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Doctor performs public autopsy

In a gruesome spectacle reminiscent of the pre-Victorian past, a German doctor defied threats of prosecution Wednesday night and conducted a public autopsy in an art gallery, charging spectators $19 a head.

Compounding the controversy over the first public autopsy in Britain in 170 years, a TV network said it would broadcast edited footage.

Professor Gunther von Hagens began the post-mortem in front of 500 people in London's East End, a district whose tourist attractions include the Tower of London and Jack the Ripper walks. In the audience were anatomy professors who were asked by Scotland Yard to attend after a government inspector warned the autopsy could be illegal.

Scotland Yard had refused to say whether it would stop the autopsy at the exhibition center where von Hagens has created a sensation with his exhibition of preserved human corpses.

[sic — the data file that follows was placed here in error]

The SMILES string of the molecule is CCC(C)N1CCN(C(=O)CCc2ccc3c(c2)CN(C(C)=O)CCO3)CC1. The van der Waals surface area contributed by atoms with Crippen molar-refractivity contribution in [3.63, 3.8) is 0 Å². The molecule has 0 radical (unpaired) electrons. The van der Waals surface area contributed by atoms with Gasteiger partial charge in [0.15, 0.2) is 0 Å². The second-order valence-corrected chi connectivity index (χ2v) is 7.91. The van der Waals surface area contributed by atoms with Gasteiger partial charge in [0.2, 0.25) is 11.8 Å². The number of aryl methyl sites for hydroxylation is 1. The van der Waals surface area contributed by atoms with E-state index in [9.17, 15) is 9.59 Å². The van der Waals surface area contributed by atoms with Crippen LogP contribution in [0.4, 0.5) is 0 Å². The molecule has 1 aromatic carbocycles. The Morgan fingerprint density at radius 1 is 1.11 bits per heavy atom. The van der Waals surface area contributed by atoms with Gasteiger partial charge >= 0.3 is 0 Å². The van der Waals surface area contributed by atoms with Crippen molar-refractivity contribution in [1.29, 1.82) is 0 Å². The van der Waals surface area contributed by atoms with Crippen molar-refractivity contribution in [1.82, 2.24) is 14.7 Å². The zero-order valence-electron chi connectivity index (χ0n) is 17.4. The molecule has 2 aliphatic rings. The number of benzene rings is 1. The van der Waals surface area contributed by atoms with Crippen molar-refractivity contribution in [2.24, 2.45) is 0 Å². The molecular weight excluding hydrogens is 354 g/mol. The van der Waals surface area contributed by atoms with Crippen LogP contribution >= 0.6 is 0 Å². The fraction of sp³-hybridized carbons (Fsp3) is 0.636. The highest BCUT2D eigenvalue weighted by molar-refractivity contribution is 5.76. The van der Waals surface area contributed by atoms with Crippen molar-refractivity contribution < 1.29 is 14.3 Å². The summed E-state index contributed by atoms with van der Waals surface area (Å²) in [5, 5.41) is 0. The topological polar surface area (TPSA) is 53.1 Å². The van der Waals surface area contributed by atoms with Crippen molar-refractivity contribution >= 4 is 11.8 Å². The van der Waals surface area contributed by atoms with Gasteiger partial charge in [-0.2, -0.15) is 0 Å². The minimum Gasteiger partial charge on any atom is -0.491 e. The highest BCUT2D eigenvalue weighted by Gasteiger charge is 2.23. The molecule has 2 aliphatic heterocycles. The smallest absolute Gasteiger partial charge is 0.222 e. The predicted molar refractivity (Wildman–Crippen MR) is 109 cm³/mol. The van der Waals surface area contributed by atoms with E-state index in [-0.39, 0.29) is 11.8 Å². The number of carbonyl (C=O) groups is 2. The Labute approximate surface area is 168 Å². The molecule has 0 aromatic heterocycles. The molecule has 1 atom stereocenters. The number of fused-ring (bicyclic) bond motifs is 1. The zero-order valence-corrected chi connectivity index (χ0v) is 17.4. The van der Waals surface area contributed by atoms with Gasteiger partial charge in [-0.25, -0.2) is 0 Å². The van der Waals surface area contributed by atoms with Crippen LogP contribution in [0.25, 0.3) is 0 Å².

The professor insisted he had the permission of the deceased's family and a sound legal basis for performing the autopsy before the sellout crowd.

One of his assistants identified the hairy, potbellied body as that of a 72-year-old German man. "There was nothing exceptional in his life. He was a businessman, an employee, who lost his job at the age of 50. At that time he started drinking," the assistant said.

Moments later, von Hagens, wearing a black fedora and a blue surgical gown, took his scalpel to the naked preserved corpse. He sliced across his chest with one stroke, then down from his chest to his stomach, and pulled back the flap of chest with both hands.

The autopsy was shown on giant screens inside the gallery. During the procedure, the organs were to be passed around the audience in trays.

"There is huge demand among the public to see what an autopsy entails, especially in light of the fact that this procedure can be ordered on them or their loved ones without their consent according to British law," von Hagens said.

Dr. Jeremy Metters, the official inspector of anatomy, said the autopsy was illegal because neither von Hagens nor the venue had post-mortem licenses.

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